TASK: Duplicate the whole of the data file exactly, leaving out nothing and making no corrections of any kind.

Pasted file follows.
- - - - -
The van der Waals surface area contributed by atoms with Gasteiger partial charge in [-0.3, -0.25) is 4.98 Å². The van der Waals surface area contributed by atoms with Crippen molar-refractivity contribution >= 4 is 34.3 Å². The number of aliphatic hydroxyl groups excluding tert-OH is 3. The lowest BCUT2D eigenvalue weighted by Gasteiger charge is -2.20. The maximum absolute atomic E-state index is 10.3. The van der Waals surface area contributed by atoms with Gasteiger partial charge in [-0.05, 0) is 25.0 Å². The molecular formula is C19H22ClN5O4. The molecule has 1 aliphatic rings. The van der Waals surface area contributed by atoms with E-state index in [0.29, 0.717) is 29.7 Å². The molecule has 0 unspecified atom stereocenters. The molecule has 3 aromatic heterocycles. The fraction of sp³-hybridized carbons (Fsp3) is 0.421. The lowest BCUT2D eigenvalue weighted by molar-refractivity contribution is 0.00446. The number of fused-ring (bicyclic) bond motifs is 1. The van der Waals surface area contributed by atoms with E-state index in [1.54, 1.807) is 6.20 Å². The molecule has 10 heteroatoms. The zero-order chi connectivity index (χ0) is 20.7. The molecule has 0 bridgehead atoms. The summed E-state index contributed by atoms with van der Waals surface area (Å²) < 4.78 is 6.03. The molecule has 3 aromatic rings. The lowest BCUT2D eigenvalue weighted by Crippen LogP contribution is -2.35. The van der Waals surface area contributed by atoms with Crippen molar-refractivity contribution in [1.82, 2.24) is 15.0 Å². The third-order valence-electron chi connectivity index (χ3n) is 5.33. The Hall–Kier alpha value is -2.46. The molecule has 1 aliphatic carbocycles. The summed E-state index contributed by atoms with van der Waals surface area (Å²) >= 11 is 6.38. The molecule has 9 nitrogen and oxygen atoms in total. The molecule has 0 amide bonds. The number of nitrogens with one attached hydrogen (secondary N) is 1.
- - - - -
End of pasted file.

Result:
The van der Waals surface area contributed by atoms with Gasteiger partial charge in [-0.3, -0.25) is 4.98 Å². The van der Waals surface area contributed by atoms with Crippen molar-refractivity contribution >= 4 is 34.3 Å². The number of aliphatic hydroxyl groups excluding tert-OH is 3. The lowest BCUT2D eigenvalue weighted by Gasteiger charge is -2.20. The maximum absolute atomic E-state index is 10.3. The van der Waals surface area contributed by atoms with Gasteiger partial charge in [-0.05, 0) is 25.0 Å². The molecular formula is C19H22ClN5O4. The molecule has 1 aliphatic rings. The van der Waals surface area contributed by atoms with E-state index in [0.29, 0.717) is 29.7 Å². The molecule has 0 unspecified atom stereocenters. The molecule has 3 aromatic heterocycles. The fraction of sp³-hybridized carbons (Fsp3) is 0.421. The lowest BCUT2D eigenvalue weighted by molar-refractivity contribution is 0.00446. The number of fused-ring (bicyclic) bond motifs is 1. The van der Waals surface area contributed by atoms with E-state index in [1.54, 1.807) is 6.20 Å². The molecule has 10 heteroatoms. The zero-order chi connectivity index (χ0) is 20.7. The molecule has 0 bridgehead atoms. The summed E-state index contributed by atoms with van der Waals surface area (Å²) < 4.78 is 6.03. The molecule has 3 aromatic rings. The lowest BCUT2D eigenvalue weighted by Crippen LogP contribution is -2.35. The van der Waals surface area contributed by atoms with Crippen molar-refractivity contribution in [1.82, 2.24) is 15.0 Å². The third-order valence-electron chi connectivity index (χ3n) is 5.33. The Hall–Kier alpha value is -2.46. The molecule has 1 aliphatic carbocycles. The summed E-state index contributed by atoms with van der Waals surface area (Å²) >= 11 is 6.38. The molecule has 9 nitrogen and oxygen atoms in total. The molecule has 0 amide bonds. The number of nitrogens with one attached hydrogen (secondary N) is 1.